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Never a dull moment in Ghanaian politics.

There is never a dull moment in Ghanaian politics, don’t you think; what with the scandal prone NPP providing daily fodder for its adversary, the groggy NDC.

Each day is pregnant with political intrigue of the most virulent brand, weird conspiracy theories, pernicious gossip and plots and counter-plots. The atmosphere in the nation’s capital, Accra, has the feel of a city under siege from warring factions.

Both major parties are equally adept at throwing mud, engaging in nasty politicking and trying their darnest to outdo each other in the race to win the hearts and minds of Ghanaian voters.

The NPP is fast learning to its disenchantment the difficulties inherent in governance, and the NDC still reeling from its 2016 election shellacking is exploiting the vast array of opportunities handed to it on a silver platter by the NPP to turn the tables on the latter.

To the casual observer, the ongoing political drama unfolding before our very eyes is nothing more than predictable, grinding, dirty, old politics; but to those of us who are political junkies, and watching from the sidelines, this is seventh heaven. The almost comical scenarios are riveting and hard to ignore.

So, along comes the latest scandal to hit Accra; the huge labor force employed at the presidency. The NPP is caught between a rock and a hard place. It literally brought the house down on its head with the startling revelation that the Flagstaff House has workers in excess of 900.

It should be recalled that while it was still in opposition, the party harshly and relentlessly savaged Mr. John Mahama for hiring more than 600 ghanaians to be at his beck and call. Now, shockingly, it has topped Mahama’s number.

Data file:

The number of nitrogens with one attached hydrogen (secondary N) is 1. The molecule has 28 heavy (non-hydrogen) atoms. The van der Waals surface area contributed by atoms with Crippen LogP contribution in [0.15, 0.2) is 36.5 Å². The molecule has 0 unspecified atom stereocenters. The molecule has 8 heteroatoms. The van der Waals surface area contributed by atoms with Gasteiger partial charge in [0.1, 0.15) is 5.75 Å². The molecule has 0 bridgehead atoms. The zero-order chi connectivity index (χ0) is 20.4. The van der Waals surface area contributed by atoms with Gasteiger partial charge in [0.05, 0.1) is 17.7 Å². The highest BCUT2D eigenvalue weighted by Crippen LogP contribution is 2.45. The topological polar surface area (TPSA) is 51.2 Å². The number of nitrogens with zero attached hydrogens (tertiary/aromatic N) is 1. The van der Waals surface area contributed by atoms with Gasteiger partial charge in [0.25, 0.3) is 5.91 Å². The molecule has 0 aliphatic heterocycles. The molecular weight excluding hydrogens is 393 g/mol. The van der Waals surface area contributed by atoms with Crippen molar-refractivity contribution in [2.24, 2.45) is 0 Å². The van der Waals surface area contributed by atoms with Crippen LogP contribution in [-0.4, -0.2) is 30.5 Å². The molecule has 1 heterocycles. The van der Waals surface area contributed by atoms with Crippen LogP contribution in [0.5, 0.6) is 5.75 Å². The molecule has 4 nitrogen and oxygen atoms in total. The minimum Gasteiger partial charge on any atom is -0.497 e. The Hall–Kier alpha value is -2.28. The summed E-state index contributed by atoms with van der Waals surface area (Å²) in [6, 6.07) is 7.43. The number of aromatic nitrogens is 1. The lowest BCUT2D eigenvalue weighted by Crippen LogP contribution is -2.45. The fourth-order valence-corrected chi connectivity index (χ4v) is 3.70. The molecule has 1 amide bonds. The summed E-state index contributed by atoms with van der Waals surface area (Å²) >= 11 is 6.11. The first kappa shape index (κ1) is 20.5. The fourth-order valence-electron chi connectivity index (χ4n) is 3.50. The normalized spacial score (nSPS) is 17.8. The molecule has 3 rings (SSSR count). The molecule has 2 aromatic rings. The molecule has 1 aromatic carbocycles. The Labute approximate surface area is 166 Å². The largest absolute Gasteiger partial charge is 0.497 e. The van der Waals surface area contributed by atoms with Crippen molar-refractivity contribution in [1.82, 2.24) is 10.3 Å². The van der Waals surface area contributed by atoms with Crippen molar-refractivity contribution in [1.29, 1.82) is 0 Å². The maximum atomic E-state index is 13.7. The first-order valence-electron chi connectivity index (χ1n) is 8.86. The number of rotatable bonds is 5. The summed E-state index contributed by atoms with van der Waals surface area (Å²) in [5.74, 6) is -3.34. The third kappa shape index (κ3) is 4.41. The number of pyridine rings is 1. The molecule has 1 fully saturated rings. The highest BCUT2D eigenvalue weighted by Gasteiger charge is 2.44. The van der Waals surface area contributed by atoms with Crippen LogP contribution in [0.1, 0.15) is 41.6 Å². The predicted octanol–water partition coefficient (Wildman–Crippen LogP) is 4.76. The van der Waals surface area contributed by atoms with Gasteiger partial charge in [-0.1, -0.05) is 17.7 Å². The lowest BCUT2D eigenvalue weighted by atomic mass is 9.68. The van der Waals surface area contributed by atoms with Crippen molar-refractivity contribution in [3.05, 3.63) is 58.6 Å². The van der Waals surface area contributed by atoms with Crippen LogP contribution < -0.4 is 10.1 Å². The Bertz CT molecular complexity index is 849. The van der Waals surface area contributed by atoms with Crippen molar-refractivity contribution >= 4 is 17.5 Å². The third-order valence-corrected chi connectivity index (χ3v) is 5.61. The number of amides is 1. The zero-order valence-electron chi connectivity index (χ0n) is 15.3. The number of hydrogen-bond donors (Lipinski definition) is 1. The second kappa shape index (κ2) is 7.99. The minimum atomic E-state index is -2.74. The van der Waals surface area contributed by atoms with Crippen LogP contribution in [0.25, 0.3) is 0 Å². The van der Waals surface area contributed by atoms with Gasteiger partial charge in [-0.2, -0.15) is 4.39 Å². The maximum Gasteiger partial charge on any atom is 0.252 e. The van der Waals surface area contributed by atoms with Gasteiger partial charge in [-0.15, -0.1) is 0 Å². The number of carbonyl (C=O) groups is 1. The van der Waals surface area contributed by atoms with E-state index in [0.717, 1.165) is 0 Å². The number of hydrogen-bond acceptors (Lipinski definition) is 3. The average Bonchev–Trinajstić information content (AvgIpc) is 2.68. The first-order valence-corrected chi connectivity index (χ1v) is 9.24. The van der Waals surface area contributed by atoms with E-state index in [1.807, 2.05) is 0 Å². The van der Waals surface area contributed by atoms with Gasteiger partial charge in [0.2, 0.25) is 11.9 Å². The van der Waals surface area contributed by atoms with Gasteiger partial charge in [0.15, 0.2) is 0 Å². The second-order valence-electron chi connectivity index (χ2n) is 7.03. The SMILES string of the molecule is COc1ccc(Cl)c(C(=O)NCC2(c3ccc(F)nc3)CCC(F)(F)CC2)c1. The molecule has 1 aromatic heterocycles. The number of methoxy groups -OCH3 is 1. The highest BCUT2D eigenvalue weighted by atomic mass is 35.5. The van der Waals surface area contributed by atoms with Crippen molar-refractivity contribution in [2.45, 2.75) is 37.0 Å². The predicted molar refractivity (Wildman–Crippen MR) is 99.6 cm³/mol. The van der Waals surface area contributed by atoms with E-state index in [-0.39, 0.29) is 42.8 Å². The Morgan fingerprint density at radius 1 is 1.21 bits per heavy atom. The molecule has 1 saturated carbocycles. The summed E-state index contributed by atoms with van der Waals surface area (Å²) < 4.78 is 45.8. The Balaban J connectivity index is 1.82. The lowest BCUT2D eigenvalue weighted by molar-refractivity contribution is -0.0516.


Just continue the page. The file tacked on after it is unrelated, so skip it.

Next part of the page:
It has now boiled down to a game of numbers with the NDC claiming without concrete evidence that those employed at the presidency far exceeds the number given by the NPP, and  the government strenously denying the NDC’s assertion.

But it is obvious that the party is in a panic mood as evidenced by its frantic and somewhat desperate efforts to contain the public backlash that has ensued by concocting all manners of explanations.

However, none of the explanations offered by the likes of Mustapha Hamid and Dominic Nitiwul and other party mouth pieces or NPP affiliated talking heads on electronic media, appear to wash with the Ghanaian public. Ghanaians maybe gullible, but they are not suckers all the time; they are not buying the lame excuses.

People are miffed that their tax money is going to pay the salaries of workers who, they think, could be better used in rural schools spread around the country. Additionally, Ghanaians are flabbergasted, indeed stunned that the party which promised them a lean government is now directly contradicting its campaign message by creating a bloated bureaucracy and in the process, straining the nation’s precarious financial situation.

All in all, despite the glaring ineptitude and the attendant policy missteps of the ruling NPP, there is absolutely no need for its detractors to gloat over the party’s predicament. They should allow the NPP to wallow in its sorrows.  Politics after all, is a good teacher.



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